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Digg made a change to their site today, adding the no-follow attribute to all external links until they felt sure the link was safe.

They also issued a statement about the change on their blog and even went as far as to speak directly to SEOs, saying they would indeed lose some of the authority they may have been getting from Digg in the past.

“These changes reduce the incentive to post spammy content (or link spam) to Digg, while still flowing ’search engine juice’ freely to quality content. We’ve added rel=”nofollow” to any external link that we’re not sure we can vouch for. This includes all external links from comments, user profiles and story pages below a certain threshold of popularity.”

Since Digg has received some backlash in the past about releasing changes that effect the way the search engines crawl their site, they made a point of mentioning that they had consulted ‘with leading experts from the SEO/SEM and link spam fields, in an effort to lookout for the interests of content providers and the Digg community’ before launching the change.

Of course it is important to note that they are doing a better job of handling ‘nofollow’ than Delicious does. Instead of completely nofollowing all external links, they are going to have a system to determine which links actually deserve to be followed.

So if you take a quick look at the front page of Digg, you will notice that all the popular stories are properly followed.


Where if you head over to the section for the newest content, you can see it is being nofollowed.


Based on what I have seen on the site to date, the determining factor in whether a link is nofollowed or not, is simply whether it is ‘popular’ or not. Even many top level domains are currently being nofollowed when in the upcoming sections.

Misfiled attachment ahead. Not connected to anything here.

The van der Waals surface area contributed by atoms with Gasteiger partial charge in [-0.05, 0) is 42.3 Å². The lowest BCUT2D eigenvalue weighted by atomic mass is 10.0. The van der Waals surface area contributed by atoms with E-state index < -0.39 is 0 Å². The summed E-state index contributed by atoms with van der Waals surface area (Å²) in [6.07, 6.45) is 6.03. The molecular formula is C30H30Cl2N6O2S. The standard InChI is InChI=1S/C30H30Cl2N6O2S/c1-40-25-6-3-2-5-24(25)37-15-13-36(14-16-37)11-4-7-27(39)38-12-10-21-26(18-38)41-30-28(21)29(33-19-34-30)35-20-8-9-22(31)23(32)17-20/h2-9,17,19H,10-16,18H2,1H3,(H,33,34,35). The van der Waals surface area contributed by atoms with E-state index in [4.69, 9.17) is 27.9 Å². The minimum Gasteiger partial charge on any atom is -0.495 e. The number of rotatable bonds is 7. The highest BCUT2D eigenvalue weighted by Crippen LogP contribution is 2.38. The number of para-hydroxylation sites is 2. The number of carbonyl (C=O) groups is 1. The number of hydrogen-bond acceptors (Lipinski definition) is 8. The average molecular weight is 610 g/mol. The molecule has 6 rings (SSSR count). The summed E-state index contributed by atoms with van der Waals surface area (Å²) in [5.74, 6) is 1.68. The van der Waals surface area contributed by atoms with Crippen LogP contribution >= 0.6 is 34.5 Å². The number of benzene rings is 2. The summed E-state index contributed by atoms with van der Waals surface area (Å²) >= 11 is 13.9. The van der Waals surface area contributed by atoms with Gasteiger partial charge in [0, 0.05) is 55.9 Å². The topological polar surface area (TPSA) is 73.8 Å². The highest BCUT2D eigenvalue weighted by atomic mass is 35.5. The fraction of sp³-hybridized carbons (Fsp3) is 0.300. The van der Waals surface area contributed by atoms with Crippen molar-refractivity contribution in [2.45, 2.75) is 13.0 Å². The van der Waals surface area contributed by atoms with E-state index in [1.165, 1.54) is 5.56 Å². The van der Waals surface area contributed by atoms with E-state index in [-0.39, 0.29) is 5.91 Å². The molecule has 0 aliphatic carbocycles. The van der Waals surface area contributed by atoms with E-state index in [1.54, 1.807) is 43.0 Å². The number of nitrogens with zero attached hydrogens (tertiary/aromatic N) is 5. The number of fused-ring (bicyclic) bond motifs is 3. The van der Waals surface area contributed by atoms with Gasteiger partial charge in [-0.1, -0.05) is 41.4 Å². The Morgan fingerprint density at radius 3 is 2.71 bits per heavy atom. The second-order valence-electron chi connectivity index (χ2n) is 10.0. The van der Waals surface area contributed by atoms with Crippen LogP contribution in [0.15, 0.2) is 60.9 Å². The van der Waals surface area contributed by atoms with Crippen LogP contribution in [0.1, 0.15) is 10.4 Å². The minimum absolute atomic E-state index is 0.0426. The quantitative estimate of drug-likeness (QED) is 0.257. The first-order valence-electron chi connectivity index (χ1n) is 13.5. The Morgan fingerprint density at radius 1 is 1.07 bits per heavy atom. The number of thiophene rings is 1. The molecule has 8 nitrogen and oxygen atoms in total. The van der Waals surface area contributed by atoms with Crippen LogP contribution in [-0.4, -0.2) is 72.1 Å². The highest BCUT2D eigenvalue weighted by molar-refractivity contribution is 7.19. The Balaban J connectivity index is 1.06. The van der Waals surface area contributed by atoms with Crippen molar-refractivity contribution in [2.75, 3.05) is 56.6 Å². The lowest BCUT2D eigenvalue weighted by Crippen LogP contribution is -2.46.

Of course this change should really not effect most social media marketers, as the social media site links are never what you really shoot for anyhow. So only people who really throw stuff in Digg in hope of getting any link value they can out of the site, will really be effected.

Social Media Marketing is about getting the visibility and exposure for quality content through the social media sites, and then getting higher quality natural links by being in front of an audience that is more prone to give links.

The only change that may actually affect people is the links on the profile pages being nofollowed as well. Unlike popular pages having followed links though, when it comes to profiles, no one passes the quality test. Not even Kevin Rose, a Google PageRank 6 profile page, has his profile links followed.


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